- When A Neighbor’s Tree Falls
- Parent Can Legally Eavesdrop on Child
- Amendment to New York Workers’ Compensation Law Is Unconstitutional
When A Neighbor’s Tree Falls
In Cicio v. Pollack, an Appellate Court recently reversed a local Court’s judgment for damages in favor of a plaintiff caused by a neighbor’s tree that fell onto his property during a storm.
According to the Appellate Court, the plaintiff and defendants are adjoining property owners. The trunk of a large tree stood on defendants’ property, but had branches which overhung plaintiff’s property. On October 29, 2012, during Hurricane Sandy, the tree fell, damaging plaintiff’s property. The plaintiff’s insurance company declined coverage for “damage caused by wind or fallen tree debris.”
The plaintiff commenced a small claims action to recover $5,000 in damages. At a non-jury trial, plaintiff testified that before the storm he had requested that defendants prune back or remove the tree, and he produced a letter he had written to defendants six years earlier requesting this. He also claimed that it was too difficult to prune the tree from his side of the property line. The defendants denied ever having received plaintiff’s letter, and argued that the tree had been destroyed by an act of God, for which they could not be held liable. Following the trial, judgment was awarded to plaintiff in the amount of $2,500.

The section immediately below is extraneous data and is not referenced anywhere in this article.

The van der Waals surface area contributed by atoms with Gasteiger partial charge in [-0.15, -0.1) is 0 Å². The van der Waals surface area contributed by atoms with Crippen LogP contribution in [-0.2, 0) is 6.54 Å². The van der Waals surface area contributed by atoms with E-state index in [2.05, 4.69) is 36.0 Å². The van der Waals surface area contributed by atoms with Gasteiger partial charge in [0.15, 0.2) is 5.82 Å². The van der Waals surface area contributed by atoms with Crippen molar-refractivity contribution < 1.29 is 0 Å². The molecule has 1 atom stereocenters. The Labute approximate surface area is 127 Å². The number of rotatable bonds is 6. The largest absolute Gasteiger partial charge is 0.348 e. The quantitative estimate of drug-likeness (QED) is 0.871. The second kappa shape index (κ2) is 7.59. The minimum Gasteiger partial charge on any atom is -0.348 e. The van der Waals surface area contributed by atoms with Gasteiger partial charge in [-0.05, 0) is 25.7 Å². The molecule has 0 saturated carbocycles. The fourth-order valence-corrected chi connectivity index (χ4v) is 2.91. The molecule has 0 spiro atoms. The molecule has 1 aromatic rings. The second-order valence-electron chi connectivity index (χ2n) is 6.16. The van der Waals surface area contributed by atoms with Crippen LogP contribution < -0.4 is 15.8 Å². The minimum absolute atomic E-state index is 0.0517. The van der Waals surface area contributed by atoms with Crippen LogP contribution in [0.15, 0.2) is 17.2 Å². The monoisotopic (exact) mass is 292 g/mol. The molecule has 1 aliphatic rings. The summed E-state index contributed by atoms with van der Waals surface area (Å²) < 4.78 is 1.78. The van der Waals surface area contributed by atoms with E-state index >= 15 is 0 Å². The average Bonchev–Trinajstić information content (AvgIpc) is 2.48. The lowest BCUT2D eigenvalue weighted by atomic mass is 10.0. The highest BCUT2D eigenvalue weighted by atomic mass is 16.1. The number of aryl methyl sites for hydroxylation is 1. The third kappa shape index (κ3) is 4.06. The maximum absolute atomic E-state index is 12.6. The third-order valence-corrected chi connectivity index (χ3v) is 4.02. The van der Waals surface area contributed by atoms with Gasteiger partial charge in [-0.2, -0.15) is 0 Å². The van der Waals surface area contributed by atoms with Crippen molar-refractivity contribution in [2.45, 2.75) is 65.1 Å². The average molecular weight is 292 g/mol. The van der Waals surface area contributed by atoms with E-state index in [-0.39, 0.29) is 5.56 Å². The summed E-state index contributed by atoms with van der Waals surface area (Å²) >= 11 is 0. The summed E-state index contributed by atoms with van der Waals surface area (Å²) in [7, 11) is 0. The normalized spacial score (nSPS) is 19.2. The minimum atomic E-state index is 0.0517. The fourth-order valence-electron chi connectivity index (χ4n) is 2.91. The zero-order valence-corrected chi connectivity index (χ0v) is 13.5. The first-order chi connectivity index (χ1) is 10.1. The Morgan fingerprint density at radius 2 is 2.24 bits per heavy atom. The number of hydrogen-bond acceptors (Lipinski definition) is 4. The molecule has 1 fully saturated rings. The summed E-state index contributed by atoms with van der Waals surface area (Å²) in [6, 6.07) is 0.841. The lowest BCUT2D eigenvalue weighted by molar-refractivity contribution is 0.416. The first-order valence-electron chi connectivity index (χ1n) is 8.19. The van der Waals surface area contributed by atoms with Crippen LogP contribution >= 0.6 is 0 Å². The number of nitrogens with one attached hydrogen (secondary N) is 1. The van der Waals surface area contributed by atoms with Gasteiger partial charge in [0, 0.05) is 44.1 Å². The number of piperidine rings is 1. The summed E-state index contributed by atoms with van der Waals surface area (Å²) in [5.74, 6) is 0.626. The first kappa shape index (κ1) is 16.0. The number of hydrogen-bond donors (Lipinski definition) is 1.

On an appeal from a small claims court, the standard of review is different than that of an appeal from a State Supreme Court. As the Appellate Court stated: “In a small claims action, our review is limited to a determination of whether ‘substantial justice has…been done between the parties according to the rules and principles of substantive law.’” The Court held that here it was not.